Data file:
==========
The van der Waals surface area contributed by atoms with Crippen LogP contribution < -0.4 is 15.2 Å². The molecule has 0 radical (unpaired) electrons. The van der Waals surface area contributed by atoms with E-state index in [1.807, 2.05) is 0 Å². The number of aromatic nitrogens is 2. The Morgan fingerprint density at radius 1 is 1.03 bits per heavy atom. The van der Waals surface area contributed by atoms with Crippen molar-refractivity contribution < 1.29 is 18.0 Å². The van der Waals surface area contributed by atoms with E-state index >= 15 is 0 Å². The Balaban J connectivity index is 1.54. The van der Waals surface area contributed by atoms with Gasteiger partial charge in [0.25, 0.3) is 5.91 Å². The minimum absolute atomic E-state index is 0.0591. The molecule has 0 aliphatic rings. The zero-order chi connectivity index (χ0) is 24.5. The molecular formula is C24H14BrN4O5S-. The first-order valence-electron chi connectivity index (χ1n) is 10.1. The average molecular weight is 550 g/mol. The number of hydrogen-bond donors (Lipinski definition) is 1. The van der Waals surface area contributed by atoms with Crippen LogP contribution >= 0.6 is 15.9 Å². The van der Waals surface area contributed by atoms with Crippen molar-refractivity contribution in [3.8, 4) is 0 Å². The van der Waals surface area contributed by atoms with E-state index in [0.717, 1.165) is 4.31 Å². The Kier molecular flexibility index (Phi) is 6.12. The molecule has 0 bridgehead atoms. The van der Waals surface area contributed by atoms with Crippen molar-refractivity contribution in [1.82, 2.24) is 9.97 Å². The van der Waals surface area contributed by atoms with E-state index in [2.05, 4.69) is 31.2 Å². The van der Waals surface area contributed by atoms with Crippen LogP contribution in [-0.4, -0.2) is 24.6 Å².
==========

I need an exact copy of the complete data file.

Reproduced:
The van der Waals surface area contributed by atoms with Crippen LogP contribution < -0.4 is 15.2 Å². The molecule has 0 radical (unpaired) electrons. The van der Waals surface area contributed by atoms with E-state index in [1.807, 2.05) is 0 Å². The number of aromatic nitrogens is 2. The Morgan fingerprint density at radius 1 is 1.03 bits per heavy atom. The van der Waals surface area contributed by atoms with Crippen molar-refractivity contribution < 1.29 is 18.0 Å². The van der Waals surface area contributed by atoms with E-state index >= 15 is 0 Å². The Balaban J connectivity index is 1.54. The van der Waals surface area contributed by atoms with Gasteiger partial charge in [0.25, 0.3) is 5.91 Å². The minimum absolute atomic E-state index is 0.0591. The molecule has 0 aliphatic rings. The zero-order chi connectivity index (χ0) is 24.5. The molecular formula is C24H14BrN4O5S-. The first-order valence-electron chi connectivity index (χ1n) is 10.1. The average molecular weight is 550 g/mol. The number of hydrogen-bond donors (Lipinski definition) is 1. The van der Waals surface area contributed by atoms with Crippen LogP contribution >= 0.6 is 15.9 Å². The van der Waals surface area contributed by atoms with Crippen molar-refractivity contribution in [3.8, 4) is 0 Å². The van der Waals surface area contributed by atoms with E-state index in [0.717, 1.165) is 4.31 Å². The Kier molecular flexibility index (Phi) is 6.12. The molecule has 0 bridgehead atoms. The van der Waals surface area contributed by atoms with Crippen molar-refractivity contribution in [1.82, 2.24) is 9.97 Å². The van der Waals surface area contributed by atoms with E-state index in [2.05, 4.69) is 31.2 Å². The van der Waals surface area contributed by atoms with Crippen LogP contribution in [-0.4, -0.2) is 24.6 Å².